kevinrtrs
2 / 5 (11) Oct 18, 2012
Just to display my ignorance:
Do we still have cases today where live insects get trapped in resin?
If so, how fast would the resin have to be traveling and in what quantities to enable the capture that we see in this image?

Does resin normally come off trees in such quantities and at such rates of speed to capture such a highly manoueverable insect like a springtail?

Just asking.

To ask some more - did anyone do a C14 analysis of this amber to see if it contained any?
Pattern_chaser
1 / 5 (5) Oct 18, 2012
I am as doubtful as the rest of you. I even wonder if the springtail and the mayfly were together before the resin hit?
EBENEZR
3 / 5 (2) Oct 18, 2012
Do we still have cases today where live insects get trapped in resin?
If so, how fast would the resin have to be traveling and in what quantities to enable the capture that we see in this image?

Does resin normally come off trees in such quantities and at such rates of speed to capture such a highly manoeuverable insect like a springtail?


http://www.thaind...467.html

It would be perfectly possible that a surface of tacky amber on the water could have led to their demise.
Rohitasch
5 / 5 (2) Oct 18, 2012
Just to display my ignorance:
Do we still have cases today where live insects get trapped in resin?
If so, how fast would the resin have to be traveling and in what quantities to enable the capture that we see in this image?

Does resin normally come off trees in such quantities and at such rates of speed to capture...


Its common in the Indian sub-continent at least. As kids we used to get our clothes all sticky with resin on them and get a firing from our parents because it's tough to get off. It lets off what then seemed like a nice smell when it burns. Its like honey when it drips. Usually insects get stuck when it drips on them while they're sitting and focused on something, like lets say, food, or a testament or two.
The speed at which it hits its victims is usually determined by how far the drop fell, at 9.8 metres per second per second.
barakn
3 / 5 (4) Oct 18, 2012

http://www.thaind...467.html

It would be perfectly possible that a surface of tacky amber on the water could have led to their demise.
Were these aquatic insects, you'd have a point. However, they are not.
antialias_physorg
5 / 5 (2) Oct 18, 2012
Does resin normally come off trees in such quantities and at such rates of speed to capture such a highly manoeuverable insect like a springtail?

Sap can flow quite freely.
http://www.youtub...LlECSPfM

And we're not talking "normally". We're talking: "The occasional fluke accident of sap and insect being in the same place at the same time in the past few hundred million years".
EBENEZR
2.3 / 5 (3) Oct 18, 2012
Were these aquatic insects, you'd have a point. However, they are not.


Do you know the life cycle of the mayfly?

You're lucky that, by freak accident, I gave you five star for that comment. :|
Pressure2
not rated yet Oct 18, 2012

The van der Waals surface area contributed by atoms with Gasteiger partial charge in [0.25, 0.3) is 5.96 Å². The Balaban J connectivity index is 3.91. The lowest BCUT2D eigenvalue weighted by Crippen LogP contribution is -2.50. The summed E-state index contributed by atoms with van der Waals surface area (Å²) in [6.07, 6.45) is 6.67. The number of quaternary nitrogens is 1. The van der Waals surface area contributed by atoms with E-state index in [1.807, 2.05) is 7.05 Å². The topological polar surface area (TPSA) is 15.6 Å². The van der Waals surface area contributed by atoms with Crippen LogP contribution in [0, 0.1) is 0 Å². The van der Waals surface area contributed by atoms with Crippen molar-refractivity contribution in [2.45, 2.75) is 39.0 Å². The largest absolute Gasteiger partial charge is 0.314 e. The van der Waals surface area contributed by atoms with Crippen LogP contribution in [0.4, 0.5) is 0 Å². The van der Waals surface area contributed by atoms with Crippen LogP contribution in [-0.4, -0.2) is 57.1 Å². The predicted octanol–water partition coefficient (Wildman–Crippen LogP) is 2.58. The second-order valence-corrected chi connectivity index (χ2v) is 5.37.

I am as doubtful as the rest of you. I even wonder if the springtail and the mayfly were together before the resin hit?

Yes I was wondering the same thing. One could have got stuck and the other came for a meal, then it also got stuck. The resin then kept following over both and trapped them.
Pressure2
5 / 5 (1) Oct 18, 2012
Just to display my ignorance:
Do we still have cases today where live insects get trapped in resin?
If so, how fast would the resin have to be traveling and in what quantities to enable the capture that we see in this image?

Does resin normally come off trees in such quantities and at such rates of speed to capture such a highly manoueverable insect like a springtail?

Just asking.

To ask some more - did anyone do a C14 analysis of this amber to see if it contained any?

Resin is sticky and can easily trap most any insect. As for carbon 14 dating, it can only date items less than 50,000 years old.
PhotonX
5 / 5 (2) Oct 18, 2012
Resin is sticky and can easily trap most any insect. As for carbon 14 dating, it can only date items less than 50,000 years old.
I'm pretty sure the point young earth creationist kevintrs was aiming at was "Do we really know it's 16 million years old, or maybe 10,000 years instead. And no, I most definitely NOT endorsing that point of view.
TheGhostofOtto1923
3.8 / 5 (16) Oct 19, 2012
It would be perfectly possible that a surface of tacky amber on the water could have led to their demise.
Apparently your German scientists never watched sap flow?
http://www.youtub...a_player

@Julian
Just asking.
You weren't asking you were implying. If you had really wanted to know you would have looked. Or thought. But you didn't. Your heart is hardened like old sap.
TheGhostofOtto1923
3.9 / 5 (15) Oct 19, 2012
And we're not talking "normally". We're talking: "The occasional fluke accident of sap and insect being in the same place at the same time in the past few hundred million years".
Insects trapped in amber is quite common. I bought an example at a mineral show awhile back for a few dollars.

Trees are often damaged during windstorms and geophysical events. Trunks snap, limbs break, and stuff gets quickly engulfed. The pair in the article above could have been caught by a series of drops..
gailea
not rated yet Oct 22, 2012
Resin is different than sap. Sap is a thick antibiotic substance that oozes from the tree as a response to injury...it heals, protects and seals. Amber is fossilized resin. Sap is a nourishing liquid that runs freely through the cambium layer of the tree during spring and fall. It is an entirely different substance.